Dora Carrington: [voice-over, a letter] My dearest Lytton, There is a great deal to say, and I feel very incompetent to write it today. You see, I knew there was nothing really to hope for from you, well, ever since the beginning. All these years, I have known all along that my life with you was limited. Lytton, you're the only person who I ever had an all-absorbing passion for. I shall never have another. I couldn't, now. I had one of the most self-abasing loves that a person can have. It's too much of a strain to be quite alone here, waiting to see you, or craning my nose and eyes out of the top window at 44, Gordon Square to see if you were coming down the street. Ralph said you were nervous lest I'd feel I have some sort of claim on you, and that all your friends wondered how you could have stood me so long, as I didn't understand a word of literature. That was wrong. For nobody, I think, could have loved the Ballards, Donne, and Macaulay's Essays and, best of all, Lytton's Essays, as much as I. You never knew, or never will know, the very big and devastating love I had for you. How I adored every hair, every curl of your beard. Just thinking of you now makes me cry so I can't see this paper. Once you said to me - that Wednesday afternoon in the sitting room - you loved me as a friend. Could you tell it to me again. Yours, Carrington.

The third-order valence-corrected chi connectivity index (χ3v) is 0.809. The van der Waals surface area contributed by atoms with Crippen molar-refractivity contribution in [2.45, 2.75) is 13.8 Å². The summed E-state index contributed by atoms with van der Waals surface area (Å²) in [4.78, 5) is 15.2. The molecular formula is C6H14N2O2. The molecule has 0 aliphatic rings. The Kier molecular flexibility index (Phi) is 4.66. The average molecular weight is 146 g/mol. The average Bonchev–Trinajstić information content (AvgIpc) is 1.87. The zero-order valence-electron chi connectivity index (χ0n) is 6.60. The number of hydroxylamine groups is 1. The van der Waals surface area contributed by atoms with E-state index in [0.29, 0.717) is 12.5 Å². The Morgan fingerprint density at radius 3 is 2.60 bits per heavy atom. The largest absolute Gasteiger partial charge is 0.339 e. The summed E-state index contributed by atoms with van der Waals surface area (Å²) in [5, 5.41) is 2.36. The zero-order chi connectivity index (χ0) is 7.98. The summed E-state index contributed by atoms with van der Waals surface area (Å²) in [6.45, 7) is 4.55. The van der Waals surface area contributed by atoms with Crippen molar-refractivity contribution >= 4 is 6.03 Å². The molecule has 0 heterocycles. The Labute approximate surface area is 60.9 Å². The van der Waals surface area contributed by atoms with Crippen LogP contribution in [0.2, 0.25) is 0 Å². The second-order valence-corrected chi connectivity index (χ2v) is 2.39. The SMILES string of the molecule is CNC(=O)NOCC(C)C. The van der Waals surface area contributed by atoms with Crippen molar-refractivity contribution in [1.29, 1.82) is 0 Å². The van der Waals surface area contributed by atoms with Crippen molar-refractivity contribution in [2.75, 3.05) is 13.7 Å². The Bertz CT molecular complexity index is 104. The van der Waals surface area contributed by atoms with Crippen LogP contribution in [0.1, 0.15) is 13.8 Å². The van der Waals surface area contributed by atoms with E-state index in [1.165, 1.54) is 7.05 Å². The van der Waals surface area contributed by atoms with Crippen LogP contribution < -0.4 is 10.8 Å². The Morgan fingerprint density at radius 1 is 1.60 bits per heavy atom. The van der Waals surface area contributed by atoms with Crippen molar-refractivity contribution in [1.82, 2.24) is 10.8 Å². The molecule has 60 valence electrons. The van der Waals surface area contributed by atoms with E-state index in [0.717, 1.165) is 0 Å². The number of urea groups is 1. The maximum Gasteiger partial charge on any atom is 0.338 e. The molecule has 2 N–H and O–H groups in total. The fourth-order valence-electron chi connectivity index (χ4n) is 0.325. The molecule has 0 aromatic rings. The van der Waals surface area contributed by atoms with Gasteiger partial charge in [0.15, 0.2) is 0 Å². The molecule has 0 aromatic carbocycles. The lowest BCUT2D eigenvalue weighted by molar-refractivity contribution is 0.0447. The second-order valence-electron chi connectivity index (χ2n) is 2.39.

Lytton Strachey: [voice-over, his written reply] My dearest and best, Do you know how difficult I find it to express my feelings, either in letters or talk ? Do you really want me to tell you that I love you as a friend ? But of course that is absurd. And you do know very well that I love you as something more than a friend, you angelic creature, whose goodness has made me happy for years. Your letter made me cry. I feel a poor, old, miserable creature. If there was a chance that your decision meant that I should somehow or other lose you, I don't think I could bear it. You and Ralph and our life at Tidmarsh are what I care for most in the world.
Lytton Strachey: I don't know what the world has come into: women in love with buggers and buggers in love with womanizers...
Lytton Strachey: I tend to be impulsive in these matters like the time I asked Virginia Woolf to marry me.
Dora Carrington: She turned you down?
Lytton Strachey: No, she accepted. It was ghastly.
Lytton Strachey: It isn't easy remaining calm in the face of excessive praise from The Daily Telegraph.
Lytton Strachey: I must say, I find these new young people wonderfully refreshing, they have no morals and they never speak. It's an enchanting combination.
Lytton Strachey: Every day, hundreds of boys are dying to preserve... this! God damn, confound, blast and fuck the upper classes.
Lady Ottoline Morrell: You know as well as I do it's a sickness with Carrington. A girl of that age still a virgin. It's absurd.
Lytton Strachey: I was still a virgin at her age.
Lady Ottoline Morrell: But that's my whole point. Don't you see ? So was I. Is there to be no progress ?
Mark Gertler: Haven't you any self-respect?
Dora Carrington: Not much.
Mark Gertler: But he's a disgusting pervert!
Dora Carrington: You always have to put up with something.
Lytton Strachey: I've come to the conclusion there's no such thing as a beautiful Welsh boy. At any rate, all I've seen have been unparalleled frumps.
Lytton Strachey: Semen. What is it about that ridiculous white secretion that pulls down the corners of an Englishman's mouth?